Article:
What is easiest way to partition / multi-boot

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TacticDesigns
TacticDesigns Veteran Member • Posts: 8,395
What is easiest way to partition / multi-boot

Hello,

What is the easiest way to partition a HD to multiboot.

I want to run Windows XP (For my old Epson scanner. I have software that works with XP, but not Win10).

I want to run Windows 10 on it. (It's a really old laptop, but Win10 actually works on it.)

And I want to start learning Linux.

Is there a program I can use to set this up?

I will be installing on a new SSD that I am buying specifically to do this.

Thanks in advance!

Take care & Happy Shooting!

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tkbslc Forum Pro • Posts: 17,209
Re: What is easiest way to partition / multi-boot

I think this should do it:

  1. Install Windows XP. During setup tell it to only use a small portion of the drive.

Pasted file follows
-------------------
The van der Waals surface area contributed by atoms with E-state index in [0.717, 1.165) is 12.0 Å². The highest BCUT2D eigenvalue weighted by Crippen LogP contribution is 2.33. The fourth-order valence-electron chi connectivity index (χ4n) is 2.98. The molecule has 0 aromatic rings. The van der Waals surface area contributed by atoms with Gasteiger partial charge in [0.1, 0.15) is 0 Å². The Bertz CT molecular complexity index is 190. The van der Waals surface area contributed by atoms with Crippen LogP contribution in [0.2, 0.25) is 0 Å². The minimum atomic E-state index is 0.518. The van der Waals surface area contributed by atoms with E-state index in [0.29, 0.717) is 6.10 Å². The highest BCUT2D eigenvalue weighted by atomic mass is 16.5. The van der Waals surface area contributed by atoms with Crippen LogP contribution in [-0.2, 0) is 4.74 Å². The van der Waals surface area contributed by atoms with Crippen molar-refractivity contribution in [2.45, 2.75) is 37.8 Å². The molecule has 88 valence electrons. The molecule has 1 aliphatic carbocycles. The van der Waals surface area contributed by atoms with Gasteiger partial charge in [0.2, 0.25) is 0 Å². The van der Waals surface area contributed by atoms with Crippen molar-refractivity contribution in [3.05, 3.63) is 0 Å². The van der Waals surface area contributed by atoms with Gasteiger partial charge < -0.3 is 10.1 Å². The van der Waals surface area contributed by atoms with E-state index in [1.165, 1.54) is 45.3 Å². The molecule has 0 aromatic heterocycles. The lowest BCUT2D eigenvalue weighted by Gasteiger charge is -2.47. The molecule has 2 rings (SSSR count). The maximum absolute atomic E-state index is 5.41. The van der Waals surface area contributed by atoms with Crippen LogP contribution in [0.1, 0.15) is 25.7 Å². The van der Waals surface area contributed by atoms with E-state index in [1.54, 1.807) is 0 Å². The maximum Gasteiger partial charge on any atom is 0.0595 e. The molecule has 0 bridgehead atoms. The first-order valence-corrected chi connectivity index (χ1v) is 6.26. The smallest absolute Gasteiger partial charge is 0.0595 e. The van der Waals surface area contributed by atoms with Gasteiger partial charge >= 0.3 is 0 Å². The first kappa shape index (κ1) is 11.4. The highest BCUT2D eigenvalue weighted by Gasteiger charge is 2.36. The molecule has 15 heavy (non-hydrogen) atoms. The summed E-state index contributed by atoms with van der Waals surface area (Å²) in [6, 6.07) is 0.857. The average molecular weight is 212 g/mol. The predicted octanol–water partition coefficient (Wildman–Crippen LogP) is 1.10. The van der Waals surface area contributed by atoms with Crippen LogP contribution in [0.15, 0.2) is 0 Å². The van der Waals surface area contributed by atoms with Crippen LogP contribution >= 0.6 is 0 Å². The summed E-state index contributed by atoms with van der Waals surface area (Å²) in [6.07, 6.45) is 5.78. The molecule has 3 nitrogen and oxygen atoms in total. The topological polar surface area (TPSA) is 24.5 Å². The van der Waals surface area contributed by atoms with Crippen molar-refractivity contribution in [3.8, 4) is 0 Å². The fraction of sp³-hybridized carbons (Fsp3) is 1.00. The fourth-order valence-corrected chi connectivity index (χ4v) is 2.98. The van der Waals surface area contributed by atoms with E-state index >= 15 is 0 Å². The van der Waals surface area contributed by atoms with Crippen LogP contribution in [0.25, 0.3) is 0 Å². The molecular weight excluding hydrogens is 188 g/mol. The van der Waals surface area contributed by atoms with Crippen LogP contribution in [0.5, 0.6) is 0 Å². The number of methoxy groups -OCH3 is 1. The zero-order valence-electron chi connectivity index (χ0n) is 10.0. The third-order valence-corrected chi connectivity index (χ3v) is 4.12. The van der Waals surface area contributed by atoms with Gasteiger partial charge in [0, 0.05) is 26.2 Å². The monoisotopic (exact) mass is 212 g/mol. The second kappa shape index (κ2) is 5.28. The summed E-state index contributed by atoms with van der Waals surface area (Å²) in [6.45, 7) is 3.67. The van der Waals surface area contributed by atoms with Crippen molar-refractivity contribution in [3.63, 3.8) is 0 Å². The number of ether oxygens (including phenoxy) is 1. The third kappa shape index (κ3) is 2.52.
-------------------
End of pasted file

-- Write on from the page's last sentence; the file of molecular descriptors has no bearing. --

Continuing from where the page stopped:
2. Install Windows 10. During setup make a partition for it that doesn't use all of the remaining space. Don't upgrade the Windows Xp, install new to different partition.
  3. Install Linux using the remaining free space on drive. Most modern distros will detect the other installs and add them to its bootloader for selection. You could also skip this step and install Linux as a virtual machine running on top of windows using free Oracle Virtual Box. This is ideal if you want to try out multiple distros. You can also run Linux from a USB drive no problem.

If this was a desktop, the easiest way is a hot swap hard drive caddy or Sata dock.

Keep in mind that since all of these are on the same computer, getting malware on XP could affect Windows 10. So make sure to set Windows XP to never connect to the internet or network. If it were me, I'd buy a second POS $100 computer that I only use with the scanner and it never connects to the internet or has any data on it. Scan to a thumb drive and move them to your main computer for editing.

sacentre Senior Member • Posts: 2,043
Re: What is easiest way to partition / multi-boot

TacticDesigns wrote:

Hello,

What is the easiest way to partition a HD to multiboot.

I want to run Windows XP (For my old Epson scanner. I have software that works with XP, but not Win10).

I want to run Windows 10 on it. (It's a really old laptop, but Win10 actually works on it.)